65 posts tagged "Joseph Altuzarra"
The summer heat is on, but so is the air-conditioning in our office. Most days it’s a bit too chilly in here to wear shorts or a flirty floral dress, so we’re looking forward to the moment when these leopard-print jeans from Current/Elliott land in Barney’s. To avoid a Ke$ha moment, we’re planning to pair them with a crisp white blazer, a silk shirt, and pumps. On half-day Fridays, we’d love to wear them with the cool sneakers from Alexander Wang and Altuzarra’s Resort 2012 collections—if only we didn’t have to wait until November for those beauties to hit the shops.
The Stiletto in gray leopard, $198, available at Barney’s New York in July.
It’s a growth market for Joseph Altuzarra. The New York designer presents his first Resort collection today (created, in part, to meet the increasing demand from retailers), and with it, his label’s first branded materials. Last week, Altuzarra convened a team that included photographer Steven Pan (a former assistant of Steven Meisel’s), models Danielle Zinaich and Aurélie Claudel, and his longtime friend, stylist Vanessa Traina, at Milk Studios to shoot the new lookbook. (It’ll debut on Style.com, along with our collection review, later today.)
“Generally, the inspiration was very nineties,” Altuzarra said. (Sure enough, the inspiration board was a collage of nineties-era ads and looks from Jil Sander and Gucci.) “I was a little tired of things that were so self-consciously fashion-y. I wanted something that was a lot more natural.” That extended as well to the casting of Zinaich and Claudel, two industry veterans (and, as it happens, old friends) who are less flavors of the moment, more lifers.
“I was really interested in working with women,” he continued. Danielle and Aurélie “both have kids, they’re both married, and they’re in their thirties. I think it’s more what Altuzarra is about—it’s about women, and not so much 16-year-old girls. [Altuzarra is about] a real personality. The fact that there was a connection between them and they were really friendly, I think that that was something that was really interesting.”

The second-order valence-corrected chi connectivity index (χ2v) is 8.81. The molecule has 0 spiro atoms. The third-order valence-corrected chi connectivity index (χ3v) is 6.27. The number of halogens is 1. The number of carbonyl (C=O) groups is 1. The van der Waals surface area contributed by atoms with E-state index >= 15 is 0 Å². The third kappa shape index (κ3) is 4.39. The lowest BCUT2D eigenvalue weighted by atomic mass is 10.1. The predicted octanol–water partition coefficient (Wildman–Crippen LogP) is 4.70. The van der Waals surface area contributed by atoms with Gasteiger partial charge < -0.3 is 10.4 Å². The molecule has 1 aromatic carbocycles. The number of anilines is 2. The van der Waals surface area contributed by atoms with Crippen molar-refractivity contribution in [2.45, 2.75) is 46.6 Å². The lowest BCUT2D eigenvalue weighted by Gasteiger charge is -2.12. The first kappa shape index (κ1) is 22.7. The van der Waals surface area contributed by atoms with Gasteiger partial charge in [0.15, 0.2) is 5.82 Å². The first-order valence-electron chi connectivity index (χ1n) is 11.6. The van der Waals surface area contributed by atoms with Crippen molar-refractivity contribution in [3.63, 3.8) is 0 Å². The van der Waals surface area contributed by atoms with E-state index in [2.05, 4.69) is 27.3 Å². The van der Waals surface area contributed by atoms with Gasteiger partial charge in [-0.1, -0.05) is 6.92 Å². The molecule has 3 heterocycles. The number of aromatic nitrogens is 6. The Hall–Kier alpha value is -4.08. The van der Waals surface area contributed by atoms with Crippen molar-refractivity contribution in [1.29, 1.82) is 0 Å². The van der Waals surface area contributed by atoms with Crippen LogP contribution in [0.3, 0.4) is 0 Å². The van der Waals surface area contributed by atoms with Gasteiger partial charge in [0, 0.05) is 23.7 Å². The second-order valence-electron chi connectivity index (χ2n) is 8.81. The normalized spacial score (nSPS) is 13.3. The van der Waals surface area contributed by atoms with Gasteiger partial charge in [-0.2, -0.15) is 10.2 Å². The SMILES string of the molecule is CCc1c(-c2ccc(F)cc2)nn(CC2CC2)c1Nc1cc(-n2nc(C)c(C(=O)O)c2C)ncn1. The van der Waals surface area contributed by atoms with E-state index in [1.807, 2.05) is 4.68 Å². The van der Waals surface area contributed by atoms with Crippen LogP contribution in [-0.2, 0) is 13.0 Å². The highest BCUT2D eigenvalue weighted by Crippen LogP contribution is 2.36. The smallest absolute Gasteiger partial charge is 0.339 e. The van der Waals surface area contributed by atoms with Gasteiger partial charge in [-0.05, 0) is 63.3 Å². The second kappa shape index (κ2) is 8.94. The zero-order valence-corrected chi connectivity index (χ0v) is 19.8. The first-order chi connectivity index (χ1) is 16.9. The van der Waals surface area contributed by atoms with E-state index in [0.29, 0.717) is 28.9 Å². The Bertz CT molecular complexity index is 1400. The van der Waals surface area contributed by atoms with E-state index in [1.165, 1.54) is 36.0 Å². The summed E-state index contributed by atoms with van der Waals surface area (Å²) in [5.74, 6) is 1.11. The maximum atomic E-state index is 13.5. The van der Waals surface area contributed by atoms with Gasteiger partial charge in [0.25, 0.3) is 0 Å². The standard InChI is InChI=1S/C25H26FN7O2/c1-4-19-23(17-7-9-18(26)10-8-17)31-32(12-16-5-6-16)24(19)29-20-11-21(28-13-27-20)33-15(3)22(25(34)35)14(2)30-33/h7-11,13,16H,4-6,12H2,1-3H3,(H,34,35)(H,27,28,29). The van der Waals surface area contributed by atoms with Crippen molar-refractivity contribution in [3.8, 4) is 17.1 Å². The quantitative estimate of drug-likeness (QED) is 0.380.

The collection itself Altuzarra describes as “a segue between the Fall show and the Spring show.” That means a chance to reprise a few recent greatest hits. Good news for those coveting the parkas that were a major statement for Fall: They’ll return, reworked, in lighter-weight cotton.
Between the Fall runway shows and Monday night’s Costume Institute Ball—think Ashley Olsen in vintage Dior or Rosie Huntington-Whiteley in Burberry—the upper-leg area hasn’t gotten so much attention since Suzanne Somers’ ThighMaster heyday. “We wanted to do something fun,” said Jason Wu of the hip-high slit on the skirt he made for Diane Kruger’s march up the Met’s steps. While most designers go straight for red-carpet appeal with sky-high slashes, Joseph Altuzarra and Jonathan Saunders whipped up slightly more casual takes on the look at their February shows. Trust us, though, they’re still guaranteed to keep the flashbulbs popping.
CLICK FOR A SLIDESHOW and let us know just how much leg you’re willing to show.
Everything’s (still) coming up Tom. Mr. Ford’s hot streak continues, as the designer is the only fashion designer named to the annual Time 100 list, out today. Guess even a faux used-car commercial or two can’t keep the guy down. [WWD]
Fashion editrix and street-style star Giovanna Battaglia has relocated to New York, which gave the party set more than enough reason to throw a fête. Eddie Borgo (who cast Battaglia as his latest lookbook star, left) and boyfriend Keegan Singh threw GB a welcome dinner at Cipriani this week, where Gaia Repossi, It boys Stavros Niarchos, PC and Andy Valmorbida, and Joseph Altuzarra toasted her in style. Battaglia wore an I ♥ New York T-shirt for the occasion—fully studded, of course. [W]
Couture pioneer Madame Grès gets a retrospective in Paris. Suzy Menkes calls the show “exceptional”; “the dresses,” she says, “especially the goddess evening gowns, could walk right out of the museum and onto the red carpet.” [IHT]
And meet an unlikely fashion upstart: architecture professor Richard Weston, whose printed scarves have attracted wide notice since the good professor made a star turn on Britain’s reality show The Next Big Thing. [Vogue U.K.]